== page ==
Human Custom, Tradition and God’s Promises

Genesis 16

The Christmas Story would never be complete without an examination of the friction between human customs and traditions and the promises and ways of God. In our text, Sarai is getting old, yet she has never conceived a child. She knows that God has promised a son to her husband, but so far, God hasn’t come through with the heir. Custom in those days dictated that if an important person like Abram didn’t have an heir by his wife, then she could conceive a child through her slave girl, and Sarai encouraged Abram to use this option− to help God get the job done, one might say. Abram took his wife’s advice, and Hagar, the slave girl, became pregnant.

From this point forward, there would be no end of grief for Abram and Sarai; there are consequences to such things as they had done.

Hagar, realizing that her stock was rising, became unpleasant with her mistress, and Sarai complained of this to her husband who seems to have tried to wash his hands of the entire matter. Sarai sent the pregnant Hagar away into the wilderness… where Hagar had an encounter with the angel of the Lord. It would seem that God was disapproving of such treatment as Hagar had received at the hands of Sarai.

For our purposes in this survey, I will leave the details of this continuing saga for you to read on your own should you choose to do so. I must point out however, that there is a great lesson for us to apply as we celebrate Christmas, for in doing so, we must come face to face with the awesome promises of God, promises that have been fulfilled as well as a few which have yet to be culminated. At the same time, we deal every day with human custom and tradition, especially at this time of year, and sometimes these come into conflict.

I am curious to see if you have any thoughts on this: This Christmas season, when custom, tradition and God come into conflict− which will we choose? I know that in my personal case, I always say that I will choose God’s promises over tradition and custom, and yet I often find myself under pressure to compromise so that we can have both. There’s always a way to justify doing things, don’t you agree?

Yet this is what Abram and Sarai did, they compromised, and they came to regret that compromise, in fact it nearly tore them apart at one point.

Or… maybe you don’t see any conflicts at all. If so, I’m sure we’d be interested to hear about that view as well.

About Don Merritt

A long time teacher and writer, Don hopes to share his varied life's experiences in a different way with a Christian perspective.
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10 Responses to Human Custom, Tradition and God’s Promises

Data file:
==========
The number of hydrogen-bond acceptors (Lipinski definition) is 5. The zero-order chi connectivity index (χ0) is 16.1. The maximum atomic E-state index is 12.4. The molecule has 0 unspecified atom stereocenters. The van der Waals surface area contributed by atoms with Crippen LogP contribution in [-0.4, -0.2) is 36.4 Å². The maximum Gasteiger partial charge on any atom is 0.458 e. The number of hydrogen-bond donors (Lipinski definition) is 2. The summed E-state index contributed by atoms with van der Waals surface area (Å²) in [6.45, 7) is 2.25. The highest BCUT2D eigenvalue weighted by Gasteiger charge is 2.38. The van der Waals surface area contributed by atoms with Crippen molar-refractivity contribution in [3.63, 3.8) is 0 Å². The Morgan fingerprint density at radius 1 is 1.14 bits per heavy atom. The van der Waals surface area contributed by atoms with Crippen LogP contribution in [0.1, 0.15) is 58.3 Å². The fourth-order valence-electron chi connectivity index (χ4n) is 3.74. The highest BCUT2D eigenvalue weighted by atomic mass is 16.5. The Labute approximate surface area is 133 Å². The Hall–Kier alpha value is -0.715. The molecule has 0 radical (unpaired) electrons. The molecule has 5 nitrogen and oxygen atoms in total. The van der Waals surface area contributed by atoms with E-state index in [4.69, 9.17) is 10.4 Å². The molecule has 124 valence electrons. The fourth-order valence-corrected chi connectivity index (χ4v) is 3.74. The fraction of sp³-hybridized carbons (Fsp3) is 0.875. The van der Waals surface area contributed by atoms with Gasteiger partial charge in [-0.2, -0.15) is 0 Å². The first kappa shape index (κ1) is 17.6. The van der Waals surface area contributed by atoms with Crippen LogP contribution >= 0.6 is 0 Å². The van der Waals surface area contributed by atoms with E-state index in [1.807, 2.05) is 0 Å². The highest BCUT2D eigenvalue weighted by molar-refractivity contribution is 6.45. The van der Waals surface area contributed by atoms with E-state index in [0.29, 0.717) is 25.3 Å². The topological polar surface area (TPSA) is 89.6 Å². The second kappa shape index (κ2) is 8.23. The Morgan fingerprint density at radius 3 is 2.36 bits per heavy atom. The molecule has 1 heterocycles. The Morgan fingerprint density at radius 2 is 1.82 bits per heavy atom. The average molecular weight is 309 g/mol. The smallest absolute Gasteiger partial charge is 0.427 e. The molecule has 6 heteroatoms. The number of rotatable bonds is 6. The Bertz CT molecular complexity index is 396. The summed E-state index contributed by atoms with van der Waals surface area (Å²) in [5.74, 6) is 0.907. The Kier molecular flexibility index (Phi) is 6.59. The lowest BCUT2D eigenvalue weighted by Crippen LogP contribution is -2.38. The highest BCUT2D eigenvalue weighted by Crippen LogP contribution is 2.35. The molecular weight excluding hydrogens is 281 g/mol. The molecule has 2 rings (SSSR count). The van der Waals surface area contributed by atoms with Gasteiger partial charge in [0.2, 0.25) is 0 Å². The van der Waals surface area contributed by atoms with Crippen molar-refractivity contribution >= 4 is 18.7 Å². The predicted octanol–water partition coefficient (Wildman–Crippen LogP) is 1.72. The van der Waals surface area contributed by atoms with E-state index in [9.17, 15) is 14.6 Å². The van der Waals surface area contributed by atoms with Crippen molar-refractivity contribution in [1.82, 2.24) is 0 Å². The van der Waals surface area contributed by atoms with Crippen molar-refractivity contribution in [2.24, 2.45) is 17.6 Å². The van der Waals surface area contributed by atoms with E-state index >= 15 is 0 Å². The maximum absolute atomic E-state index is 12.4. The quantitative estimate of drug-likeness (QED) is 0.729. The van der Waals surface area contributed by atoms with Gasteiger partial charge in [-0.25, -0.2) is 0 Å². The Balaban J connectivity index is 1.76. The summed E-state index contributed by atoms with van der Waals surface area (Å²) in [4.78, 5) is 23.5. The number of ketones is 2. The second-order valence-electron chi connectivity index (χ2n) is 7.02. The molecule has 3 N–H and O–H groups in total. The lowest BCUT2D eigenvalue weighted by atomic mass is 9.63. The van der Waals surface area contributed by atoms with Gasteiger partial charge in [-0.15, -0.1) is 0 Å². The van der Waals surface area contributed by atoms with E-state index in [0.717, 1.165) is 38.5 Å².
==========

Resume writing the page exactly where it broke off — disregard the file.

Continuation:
1. Traditions and customs, such as getting together with loved ones and giving to others in need, if done in love and following Jesus’s example, are in line with God. They don’t have to be out of line. Intention means so much. Are we doing what we do for personal gain or to glorify the Kingdom?

  2. changeofheartjournal says:

    Hello there,
    The pagan customs of Christmas has really weighed on my heart this year and I have been convicted in the Spirit not to celebrate it anymore. Instead, every day is a celebration of my following Jesus Christ.
    My research into this controversial subject can be found here..

  3. This post comes at an interesting time for me. Just the other day, I was talking about Christmas church services with a family member, and they expressed sympathy for pastors who had to be at church for so long on Christmas week – especially Christmas Eve. It hit me as very paradoxical, as though worship were only a portion of Christmas rather than the whole of it. The cultural ideal here is that Christmas is about family, but shouldn’t it be about Christ?

    My response at the time was that if a preacher was truly called, the opportunity to share the Gospel with so many people who may not normally enter a church was a joyful part. They replied, “I guess you’re right. They’ll have their whole family around…” But even that sits wrong with me. If Christmas is about celebrating Christ, worship and service to Him should be the main course, not the side dish. I guess it really hit me how deeply ingrained the idea of gifts and family is even among Christians. . .

  4. Yes, we often ask God for his help/advise, then reject it when it doesn’t line up with what we want. I have done that on a couple occasions, and regretted it each time. Sometimes the consequences are quick and short, other times they drag on for a long time. In the case of Abram and Sarai we are still paying for that mistake, thousands of years later.

  5. Pingback: Human Custom, Tradition and God’s Promises — TLP – Affiliateclub

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